Scientific name : Cavia porcellus
Size: The average guinea pig weighs about two pounds.
Lifespan: Five to seven years
Lots of variations, from brown spotted and black banded to pure golden and all-white.
If your pig's no porker, then what is she? A guinea pig is a rodent, just like mice, rats and hamsters. She has short legs and a plump body, and a tummy that's so big her back legs have to point sideways to fit around it! It's not that she's overweight—like all guinea pigs, she needs a big stomach to digest all the tough plant food she eats.
The three most common breeds of guinea pig are the smooth-coated, who has short, glossy fur; the Abyssinian, whose hair grows in fluffy tufts all over her body; and the Peruvian, who has long, silky hair that flows to the ground.
Guinea pigs are social, and if you keep two or more females together, they'll become great friends. If you want two males, it's smart to choose two babies from the same litter. Groups of adult males tend to fight, so we suggest a pair of females for first-time piggy caretakers.
Wild guinea pigs spend most of the day grazing on grasses and chowing down on seeds. Feed your furball special guinea pig pellets, available at pet supply stores. Be sure to feed her every morning and evening. Supplement her food with a variety of fresh fruits and vegetables, such as grapes, cucumbers, corn, carrots and apples.
Hay, you! Wild guinea pigs spend up to six hours a day grazing on grasses, so every day you'll need to give your pet fresh hay, such as timothy.
It's also super important that your guinea pig (and you, too, by the way!) gets enough vitamin C every day. Give her foods high in C, like kale, green and red pepper and strawberries. Be sure to chop up everything nice and small.
Don't forget to fill 'er up! Fresh, clean water should be available to your guinea pig at all times. Use an upside-down bottle with a drip tube, and change it daily.
Home Sweet Home
One of the top ten rules of guinea pig housing: Get your pet a solid-bottom cage! Wire floors can irritate a guinea pig's feet. As a rule of thumb, you'll need to provide FOUR square feet (that's 2 feet x 2 feet) of cage space per guinea pig. So if you're keeping more than one pig together, make sure there's enough room. The cage will need a sturdy cover to keep other family pets from bothering your GPs. Plastic-bottom "tub cages" with wire tops, available at pet supply stores, also make great guinea pig homes.
Line the cage with several sheets of paper and fill the bottom with bedding, so your pet can make a comfy nest. Use aspen or hardwood shavings or grass hay. You can give your guinea pg some shredded paper, too. Do not use cedar and pine shavings, which can make your pet sick.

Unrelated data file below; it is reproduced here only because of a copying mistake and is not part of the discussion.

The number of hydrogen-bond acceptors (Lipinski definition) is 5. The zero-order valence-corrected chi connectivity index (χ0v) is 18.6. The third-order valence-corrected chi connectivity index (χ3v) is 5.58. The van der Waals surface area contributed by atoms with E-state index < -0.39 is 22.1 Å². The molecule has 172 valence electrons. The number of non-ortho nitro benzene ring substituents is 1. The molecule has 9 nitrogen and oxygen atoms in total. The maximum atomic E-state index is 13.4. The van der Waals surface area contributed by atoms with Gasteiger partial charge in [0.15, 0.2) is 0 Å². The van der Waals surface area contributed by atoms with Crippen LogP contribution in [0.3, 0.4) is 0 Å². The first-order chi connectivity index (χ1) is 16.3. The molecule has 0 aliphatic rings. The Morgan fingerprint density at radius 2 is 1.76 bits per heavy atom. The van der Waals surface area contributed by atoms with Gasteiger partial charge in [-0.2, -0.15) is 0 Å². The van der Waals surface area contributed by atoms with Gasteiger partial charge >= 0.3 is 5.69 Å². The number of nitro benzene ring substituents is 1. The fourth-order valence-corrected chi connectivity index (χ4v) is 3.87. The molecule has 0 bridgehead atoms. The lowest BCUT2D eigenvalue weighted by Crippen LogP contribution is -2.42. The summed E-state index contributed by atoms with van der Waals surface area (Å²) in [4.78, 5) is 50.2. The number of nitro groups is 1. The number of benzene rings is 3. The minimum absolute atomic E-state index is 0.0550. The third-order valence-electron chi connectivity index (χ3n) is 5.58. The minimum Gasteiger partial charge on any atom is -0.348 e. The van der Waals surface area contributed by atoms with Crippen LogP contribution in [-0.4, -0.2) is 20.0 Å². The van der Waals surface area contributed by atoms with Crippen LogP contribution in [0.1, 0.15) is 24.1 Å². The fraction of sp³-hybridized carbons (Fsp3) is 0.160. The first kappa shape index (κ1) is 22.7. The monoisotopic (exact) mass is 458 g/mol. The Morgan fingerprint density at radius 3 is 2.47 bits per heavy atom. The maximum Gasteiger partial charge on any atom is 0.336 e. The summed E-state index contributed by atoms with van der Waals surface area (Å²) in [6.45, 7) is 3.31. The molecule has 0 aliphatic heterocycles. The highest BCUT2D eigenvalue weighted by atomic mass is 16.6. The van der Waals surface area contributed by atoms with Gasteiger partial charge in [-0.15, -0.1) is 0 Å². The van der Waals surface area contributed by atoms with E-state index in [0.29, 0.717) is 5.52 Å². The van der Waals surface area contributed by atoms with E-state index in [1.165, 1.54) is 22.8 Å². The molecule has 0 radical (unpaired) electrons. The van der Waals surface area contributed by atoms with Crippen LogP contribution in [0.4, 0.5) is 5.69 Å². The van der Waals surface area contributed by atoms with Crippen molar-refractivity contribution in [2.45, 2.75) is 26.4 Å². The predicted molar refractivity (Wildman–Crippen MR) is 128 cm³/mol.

All guinea pigs need their private space. Make sure your pet has a cave for sleeping and resting. Use a medium-size flower pot, or you can buy a covered sleeping box from a pet supply store.
Don't throw away those empty oatmeal containers and shoe boxes! They make great places for your guinea pigs to run through and play in. Plastic pipes and flower pots are good, too.
Remember, you've got a new job as guinea pig housekeeper, so you'll have to clean the cage regularly. Every day you'll need to remove old bedding, soiled paper lining the floor, droppings and stale food. Scrub the bottom of the cage with hot, soapy water once a week.
Fun and Games
You talking to me? One of the best things about guinea pigs is that they're one of the few small pets to make noises! They'll whistle and grunt when they're excited, and when you come to feed or play with them, you may be greeted with an entire guinea pig chorus of loud, excited, HAPPY whistles!
Guinea pigs love to play outside of their cages, and you should let yours run around in a room in your house for extra exercise every day. Think of it as gym class! You'll have to supervise, of course. That means making sure your pets don't get stuck behind furniture or chew on electrical wires. You can make an indoor fun box for your guinea pigs and fill it with their favorite toys. Don't forget to give 'em a place to hide—an empty shoe box will work great—and some soft bedding, should they feel a snooze coming on.
Your guinea pig's teeth will grow continuously, so she'll need to chew—a lot—to keep her choppers in good condition. Make sure she has a piece of log or wood that hasn't been painted or treated with chemicals for this purpose.
Guinea pigs are gentle by nature, but you'll still need to get your new pet used to you—and used to being handled. Start by feeding her small treats. When she's comfortable with that, you can carefully pick her up. Make sure that one hand supports her bottom, as you put the other hand over her back. Always hold her securely.